Researchers whose work changes human lives honoured with CEOs’ prestigious Award

Published On: 17 April 2023|

Researchers whose work changes human lives honoured with CEOs’ prestigious Award

Social sciences and humanities research scholars whose work helps uplift the human condition were acknowledged and honoured at a Human Sciences Research Council (HSRC) and Universities South Africa (USAf) CEO’s Awards ceremony in Pretoria last Thursday (13 April 2023).

Opening the prestigious Social Justice themed event, host and HSRC Chairperson, Dr Cassius Lubisi (left), said: “We need to pause and remind ourselves why the fields of human and social sciences are so important and deserving of this kind of dedication.” He articulated a need for distinguishing social sciences and humanities awards from other existing awards.

Said Dr Lubisi: “There are other awards: The National Research Foundation (NRF) rewards an outstanding scholar each year, the eligibility for which is open to all fields. “The National Institute of Humanities and Social Sciences and the Academy of Sciences of South Africa make annual book awards to deserving local scholars who produce outstanding monographs and scholarly work in the human and social sciences.“But this award is different from other awards in that it acknowledges a lifetime contribution that influences and shapes the humanities and social sciences.”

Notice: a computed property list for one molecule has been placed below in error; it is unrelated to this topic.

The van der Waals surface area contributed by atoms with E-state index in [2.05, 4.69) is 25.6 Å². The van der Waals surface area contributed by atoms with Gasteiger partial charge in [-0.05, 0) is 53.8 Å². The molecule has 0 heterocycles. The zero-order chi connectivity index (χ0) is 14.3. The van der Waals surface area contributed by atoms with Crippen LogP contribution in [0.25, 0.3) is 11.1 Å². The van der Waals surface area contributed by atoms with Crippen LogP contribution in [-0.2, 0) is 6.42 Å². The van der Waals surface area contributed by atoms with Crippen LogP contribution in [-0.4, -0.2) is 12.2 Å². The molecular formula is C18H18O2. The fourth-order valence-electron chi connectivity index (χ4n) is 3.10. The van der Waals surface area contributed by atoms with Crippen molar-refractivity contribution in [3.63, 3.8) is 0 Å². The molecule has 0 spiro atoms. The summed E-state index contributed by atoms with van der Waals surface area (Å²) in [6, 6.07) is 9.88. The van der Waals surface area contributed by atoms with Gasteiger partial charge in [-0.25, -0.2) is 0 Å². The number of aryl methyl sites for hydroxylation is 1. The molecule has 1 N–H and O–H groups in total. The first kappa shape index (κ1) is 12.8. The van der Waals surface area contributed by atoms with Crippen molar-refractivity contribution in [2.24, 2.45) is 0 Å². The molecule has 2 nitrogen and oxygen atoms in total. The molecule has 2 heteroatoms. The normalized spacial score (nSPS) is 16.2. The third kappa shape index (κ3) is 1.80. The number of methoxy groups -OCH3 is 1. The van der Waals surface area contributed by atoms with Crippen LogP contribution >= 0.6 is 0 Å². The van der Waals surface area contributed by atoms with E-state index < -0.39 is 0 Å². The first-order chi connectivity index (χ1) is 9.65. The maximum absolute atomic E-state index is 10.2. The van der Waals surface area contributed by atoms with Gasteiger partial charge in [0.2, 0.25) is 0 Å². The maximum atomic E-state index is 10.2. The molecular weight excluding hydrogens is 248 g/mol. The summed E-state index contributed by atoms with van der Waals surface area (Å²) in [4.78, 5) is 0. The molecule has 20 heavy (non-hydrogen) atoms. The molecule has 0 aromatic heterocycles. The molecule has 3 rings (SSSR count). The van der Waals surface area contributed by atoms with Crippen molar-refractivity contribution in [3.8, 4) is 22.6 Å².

Social Justice

This, Dr Lubisi said, was the reason for celebrating the outstanding contributions “that provide and explain our social compasses this year, with a particular focus on social justice.”

Now in its 7th year, the CEOs’ Award also celebrates emerging and young scholars and teams. Since 2020, the HSRC has collaborated with USAf on this programme.

Speakers at the event, held at The Menlyn Maslow hotel in Pretoria, told how social sciences and humanities research influences and directs policymakers on how to improve socio-political and economic experiences.

The Social Justice theme helped identify innovative research projects focussed on social justice theory and practices, and which were aimed at achieving transformative impact in communities – socially, scientifically and otherwise.

Attendees at the event included numerous finalists in various research categories, whose excellence was still recognised. All finalists received certificates and cash prizes.

The awards recognised scholars and researchers who approached social justice issues using sharpened analytical lenses, rigorous conceptualisation, and research methods characterised by meaningful engagement with their peers and the affected communities.

The researchers focused on questions related to policies or interventions aimed at addressing inequities, inequalities, unemployment and poverty. Their work also proposed solutions to these social challenges.

Dr Lubisi, who explained that he had been part of the adjudicating process for two years, said: “It has been a privilege to engage with the exceptional research outputs that our human and social scientists produce.

“It’s particularly encouraging, given our critical need for evidence-based policy and reforms, that this work is not purely academic or abstractly theoretical but solution-oriented with a view to solving problems that confront the human condition on a daily basis.”